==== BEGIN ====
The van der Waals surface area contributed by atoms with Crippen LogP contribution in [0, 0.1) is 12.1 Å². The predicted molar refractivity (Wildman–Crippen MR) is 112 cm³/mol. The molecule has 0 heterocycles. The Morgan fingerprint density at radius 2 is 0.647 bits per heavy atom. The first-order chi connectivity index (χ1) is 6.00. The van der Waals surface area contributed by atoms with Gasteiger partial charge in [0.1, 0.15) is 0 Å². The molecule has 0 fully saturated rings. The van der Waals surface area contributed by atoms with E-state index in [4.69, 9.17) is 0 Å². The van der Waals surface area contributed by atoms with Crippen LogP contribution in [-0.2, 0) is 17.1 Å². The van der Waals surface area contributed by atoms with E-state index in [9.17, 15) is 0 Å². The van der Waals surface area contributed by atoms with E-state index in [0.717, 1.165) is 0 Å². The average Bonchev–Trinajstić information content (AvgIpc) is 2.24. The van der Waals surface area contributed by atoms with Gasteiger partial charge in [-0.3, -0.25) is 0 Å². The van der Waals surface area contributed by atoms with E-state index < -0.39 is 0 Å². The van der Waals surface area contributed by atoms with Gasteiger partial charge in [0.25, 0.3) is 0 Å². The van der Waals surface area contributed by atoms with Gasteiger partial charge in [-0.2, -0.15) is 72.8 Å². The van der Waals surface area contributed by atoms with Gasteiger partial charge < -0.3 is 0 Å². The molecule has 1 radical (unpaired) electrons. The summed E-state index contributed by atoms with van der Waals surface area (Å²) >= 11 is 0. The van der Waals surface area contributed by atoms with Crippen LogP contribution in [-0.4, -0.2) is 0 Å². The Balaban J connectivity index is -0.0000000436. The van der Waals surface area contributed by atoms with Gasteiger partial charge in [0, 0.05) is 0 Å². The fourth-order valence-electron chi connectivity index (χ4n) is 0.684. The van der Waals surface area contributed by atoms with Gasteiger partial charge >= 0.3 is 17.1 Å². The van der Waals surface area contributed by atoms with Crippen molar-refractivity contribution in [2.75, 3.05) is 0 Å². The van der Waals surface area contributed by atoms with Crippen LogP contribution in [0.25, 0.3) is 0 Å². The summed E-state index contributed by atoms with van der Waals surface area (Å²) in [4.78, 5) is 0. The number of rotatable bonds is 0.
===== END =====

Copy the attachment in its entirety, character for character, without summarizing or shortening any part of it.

The van der Waals surface area contributed by atoms with Crippen LogP contribution in [0, 0.1) is 12.1 Å². The predicted molar refractivity (Wildman–Crippen MR) is 112 cm³/mol. The molecule has 0 heterocycles. The Morgan fingerprint density at radius 2 is 0.647 bits per heavy atom. The first-order chi connectivity index (χ1) is 6.00. The van der Waals surface area contributed by atoms with Gasteiger partial charge in [0.1, 0.15) is 0 Å². The molecule has 0 fully saturated rings. The van der Waals surface area contributed by atoms with E-state index in [4.69, 9.17) is 0 Å². The van der Waals surface area contributed by atoms with Crippen LogP contribution in [-0.2, 0) is 17.1 Å². The van der Waals surface area contributed by atoms with E-state index in [9.17, 15) is 0 Å². The van der Waals surface area contributed by atoms with E-state index in [0.717, 1.165) is 0 Å². The average Bonchev–Trinajstić information content (AvgIpc) is 2.24. The van der Waals surface area contributed by atoms with Gasteiger partial charge in [-0.3, -0.25) is 0 Å². The van der Waals surface area contributed by atoms with E-state index < -0.39 is 0 Å². The van der Waals surface area contributed by atoms with Gasteiger partial charge in [0.25, 0.3) is 0 Å². The van der Waals surface area contributed by atoms with Gasteiger partial charge in [-0.2, -0.15) is 72.8 Å². The van der Waals surface area contributed by atoms with Gasteiger partial charge < -0.3 is 0 Å². The molecule has 1 radical (unpaired) electrons. The summed E-state index contributed by atoms with van der Waals surface area (Å²) >= 11 is 0. The van der Waals surface area contributed by atoms with Crippen LogP contribution in [-0.4, -0.2) is 0 Å². The Balaban J connectivity index is -0.0000000436. The van der Waals surface area contributed by atoms with Gasteiger partial charge in [0, 0.05) is 0 Å². The fourth-order valence-electron chi connectivity index (χ4n) is 0.684. The van der Waals surface area contributed by atoms with Gasteiger partial charge >= 0.3 is 17.1 Å². The van der Waals surface area contributed by atoms with Crippen molar-refractivity contribution in [2.75, 3.05) is 0 Å². The van der Waals surface area contributed by atoms with Crippen LogP contribution in [0.25, 0.3) is 0 Å². The summed E-state index contributed by atoms with van der Waals surface area (Å²) in [4.78, 5) is 0. The number of rotatable bonds is 0.